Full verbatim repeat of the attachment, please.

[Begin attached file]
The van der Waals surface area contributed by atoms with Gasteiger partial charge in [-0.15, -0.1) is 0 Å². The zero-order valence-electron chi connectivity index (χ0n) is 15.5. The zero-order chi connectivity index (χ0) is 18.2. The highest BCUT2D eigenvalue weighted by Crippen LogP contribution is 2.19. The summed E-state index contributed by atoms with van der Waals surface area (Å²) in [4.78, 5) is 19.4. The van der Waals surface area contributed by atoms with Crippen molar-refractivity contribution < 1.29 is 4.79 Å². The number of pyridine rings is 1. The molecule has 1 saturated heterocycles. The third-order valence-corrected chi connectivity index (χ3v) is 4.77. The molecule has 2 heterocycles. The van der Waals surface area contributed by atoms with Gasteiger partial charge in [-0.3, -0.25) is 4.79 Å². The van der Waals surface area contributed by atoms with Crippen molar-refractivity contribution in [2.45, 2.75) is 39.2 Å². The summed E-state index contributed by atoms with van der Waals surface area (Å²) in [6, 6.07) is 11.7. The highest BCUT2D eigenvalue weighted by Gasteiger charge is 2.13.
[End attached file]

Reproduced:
The van der Waals surface area contributed by atoms with Gasteiger partial charge in [-0.15, -0.1) is 0 Å². The zero-order valence-electron chi connectivity index (χ0n) is 15.5. The zero-order chi connectivity index (χ0) is 18.2. The highest BCUT2D eigenvalue weighted by Crippen LogP contribution is 2.19. The summed E-state index contributed by atoms with van der Waals surface area (Å²) in [4.78, 5) is 19.4. The van der Waals surface area contributed by atoms with Crippen molar-refractivity contribution < 1.29 is 4.79 Å². The number of pyridine rings is 1. The molecule has 1 saturated heterocycles. The third-order valence-corrected chi connectivity index (χ3v) is 4.77. The molecule has 2 heterocycles. The van der Waals surface area contributed by atoms with Gasteiger partial charge in [-0.3, -0.25) is 4.79 Å². The van der Waals surface area contributed by atoms with Crippen molar-refractivity contribution in [2.45, 2.75) is 39.2 Å². The summed E-state index contributed by atoms with van der Waals surface area (Å²) in [6, 6.07) is 11.7. The highest BCUT2D eigenvalue weighted by Gasteiger charge is 2.13.